As the season nears, SI is revealing its player projections, conference forecasts and national rankings for the 2015-16. These are derived from our statistical projection system, a collaboration between economist Dan Hanner and SI's Luke Winn and Chris Johnson that's now in its second year.
We used our projection model to generate individual stats for every player in each of the top 11 conferences. The individual projections are based on many factors: players' past advanced-statistical performance in the context of more than a decade of D-I player data; the predictive power of recruiting ratings, both on immediate freshman performance and longer-term development; coaches' abilities to develop and maximize talent, as well as their playing-time distribution tendencies; teams' estimated pace of play; and intel from teams on how their rotations will be structured, which helps us better forecast how many minutes and shots will be available to each player.
The fourth reveal of SI's projection-system output is the top 50 scoring true and redshirt freshmen, according to points per game:
This could be the most international-dominated freshman class in college hoops history. Aussie import Ben Simmons (No. 1) projects as the top scorer, due to his all-around talents as a point forward and LSU's need for a new go-to guy in the wake of Jarell Martin and Jordan Mickey leaving for the NBA. SI projects Canadian combo guard Jamal Murray (No. 4) to lead a balanced Kentucky team in scoring—but Haitian import Skal Labissiere (No. 6) won't be far behind. Mali-born Cheick Diallo (No. 13) should make a major impact at Kansas; Greek under-19 national team guard Tyler Dorsey (No. 20) projects to have a big role at Oregon; and another Aussie, Jonah Bolden (No. 25), will help bolster UCLA's frontcourt.
Wisconsin's Ethan Happ (No. 15) is the lone player in SI's projected top-20 freshmen scorers who wasn't a top-100 recruit. The three-star, 6'9" power forward out of Milan, Ill., is a sleeper prospect; in 2014 he was named MVP of the prestigious Albert Schweitzer Tournament in Germany while starring for Team USA's U-18 squad. After redshirting for the Badgers in '14-15, Happ projects to start in their frontcourt and be their third-leading scorer. Maryland's Diamond Stone (No. 10), Ohio State's JaQuan Lyle (No. 14) and Purdue's Caleb Swanigan (No. 18) should challenge Happ for the title of top-scoring frosh in the Big Ten.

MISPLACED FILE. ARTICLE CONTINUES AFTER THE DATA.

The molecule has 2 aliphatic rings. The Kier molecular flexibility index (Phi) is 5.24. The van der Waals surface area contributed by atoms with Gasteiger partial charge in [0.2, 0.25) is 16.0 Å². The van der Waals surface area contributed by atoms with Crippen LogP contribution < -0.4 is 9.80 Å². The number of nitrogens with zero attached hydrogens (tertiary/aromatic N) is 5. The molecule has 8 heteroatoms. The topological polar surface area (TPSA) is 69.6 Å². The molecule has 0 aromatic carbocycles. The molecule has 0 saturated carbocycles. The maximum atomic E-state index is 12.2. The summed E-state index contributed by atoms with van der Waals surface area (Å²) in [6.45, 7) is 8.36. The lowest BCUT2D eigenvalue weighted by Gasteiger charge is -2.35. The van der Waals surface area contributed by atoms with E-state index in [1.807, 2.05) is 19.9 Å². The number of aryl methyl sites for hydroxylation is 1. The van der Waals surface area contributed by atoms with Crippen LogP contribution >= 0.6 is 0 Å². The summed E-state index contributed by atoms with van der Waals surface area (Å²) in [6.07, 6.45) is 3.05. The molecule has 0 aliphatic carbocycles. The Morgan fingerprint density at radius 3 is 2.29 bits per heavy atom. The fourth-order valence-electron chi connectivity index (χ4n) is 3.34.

Louisville shooting guard Donovan Mitchell (No. 26) and Villanova point guard Jalen Brunson (No. 27) have talent to emerge as big-time stars as sophomores, while as freshmen they project to be valuable, complementary scorers on ranked teams. Thomas Bryant (No. 30) is an athletic center who fills a position of great need for Indiana, but his scoring ceiling is limited due to the presence of high-volume perimeter players Yogi Ferrell, James Blackmon Jr. and Troy Williams.
Jalen Adams (No. 31) might be the next great UConn point guard, but he'll spend a year apprenticing alongside Seton Hall graduate transfer Sterling Gibbs before taking over the Huskies' offense. Deng Adel (No. 36) recently scored 35 points in Louisville's Red-White scrimmage, but will have to share minutes at small forward with Damion Lee, a grad transfer from Drexel.
Yankuba Sima (No. 43), the frontcourt anchor of Spain's U-19 team, is stepping into an ideal situation at St. John's, which had short-shorted center Chris Obekpa transfer in the off-season. A.J. Turner (No. 41), a non-top-100 forward, cracks SI's projections because he's joining a Boston College team that lost nearly all of its offense with the departures of Olivier Hanlan and Aaron Brown. Someone needs to score for the Eagles, and Turner is their highest-rated recruit.